Former TCS editors have attacked CUSU this week.Harry Curtis

Tensions flared this week between CUSU and former editors of The Cambridge Student (TCS) as Monday’s CUSU Council meeting, which is expected to determine the fate of the publication, approaches.

Past editors of TCS, Elsa Maishman (Lent 2016) and Jack May (Lent and Michaelmas 2015), launched their criticism of CUSU, in TCS and The Tab respectively, last Thursday.

TCS has also launched an open letter appealing for student signatures. In the letter, TCS describes itself as “undoubtedly one of the best student papers in the country”, and calls on CUSU to reconsider its budget.

Maishman’s article took issue with perceived negligence in CUSU administration of the paper, citing numerous instances of disorganisation.

In the article Maishman gave several examples of what she termed “the incompetence of CUSU”, including how “CUSU forgot to pay our delivery driver… Issue eight was never delivered as the employee in question refused to do so until he had been paid”. Maishman also claimed it is “CUSU staff who are responsible for the £12,000… drop in TCS revenue over a single-year period.”

If CUSU’s budget motion is passed on Monday, TCS will see its budget slashed from £24,430 (2015-16) to just £6,200 for the next academic year, and its print edition will be discontinued. CUSU justify their cost-cutting measures by claiming that TCS is not a profit making venture and “has in fact made a loss in recent years.”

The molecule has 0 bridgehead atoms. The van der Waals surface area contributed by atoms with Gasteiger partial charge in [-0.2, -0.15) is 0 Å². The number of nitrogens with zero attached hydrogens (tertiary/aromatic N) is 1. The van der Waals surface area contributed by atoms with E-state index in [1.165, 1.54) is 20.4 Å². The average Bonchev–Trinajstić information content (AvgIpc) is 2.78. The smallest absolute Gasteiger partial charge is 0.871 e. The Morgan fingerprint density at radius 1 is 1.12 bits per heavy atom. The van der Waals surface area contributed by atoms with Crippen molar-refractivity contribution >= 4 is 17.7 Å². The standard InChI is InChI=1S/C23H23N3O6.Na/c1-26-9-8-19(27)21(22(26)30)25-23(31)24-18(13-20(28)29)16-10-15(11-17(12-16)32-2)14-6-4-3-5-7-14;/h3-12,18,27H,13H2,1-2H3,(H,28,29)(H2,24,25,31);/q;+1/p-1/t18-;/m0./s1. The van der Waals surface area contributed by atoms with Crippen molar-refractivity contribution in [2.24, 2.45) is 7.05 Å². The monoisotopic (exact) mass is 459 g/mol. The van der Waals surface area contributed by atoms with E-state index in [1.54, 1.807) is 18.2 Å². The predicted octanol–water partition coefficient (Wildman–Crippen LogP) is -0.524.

In an article for The Tab, Jack May noted that TCS does not have any power over the financial side of the paper. May remarked that “TCS is being punished for something over which it has had no control, and over which it has explicitly been denied control.”

He then went on to name and personally criticise a member of CUSU’s staff whom he perceived as having failed to secure sufficient advertising deals, complaining that six weeks into the individual’s tenure “we were down to one tiny Domino’s advert a week. By midway through Lent Term, there were weeks with no adverts whatsoever.”

On Friday, CUSU President Priscilla Mensah responded to May’s article. She said that “naming and publicly criticising CUSU’s staff team is expressly against the Student/Staff Protocol of the students’ union”, implying that he had breached CUSU’s rules. The names of staff members have since been removed from his article.  

Speaking to Varsity about Mensah’s response, May argued that “CUSU’s failure to respond to Elsa’s article in a similar manner – an article containing many of the same allegations of incompetence – is troubling”, claiming that this “suggests sabbatical officers may have untoward motives for lashing out at a student in such a visceral way.”

“I think it’s telling that they haven’t denied or refuted any of what I said, merely sniped over supposed violations of regulations of their own invention”, he added.

Molly O’Connor and Joseph Spencer, co-editors of The Tab Cambridge, also released a statement claiming: “CUSU define any criticism of their staff as harassment. We do not agree with their definition of harassment at all, and we completely defend Jack's right to criticise CUSU incompetence in his Tab column.”

Priscilla Mensah defended her decision to respond to the article. Speaking to Varsity, she said “most Cambridge students can see that the team this year has worked against a negative meta-narrative. I strongly believe that students can see through gross journalistic conduct, which picks on those who have no ability to respond, and it is part of my role as CUSU President to shield our small staff team from public criticism. They are not elected and should not be publicly named or shamed”.

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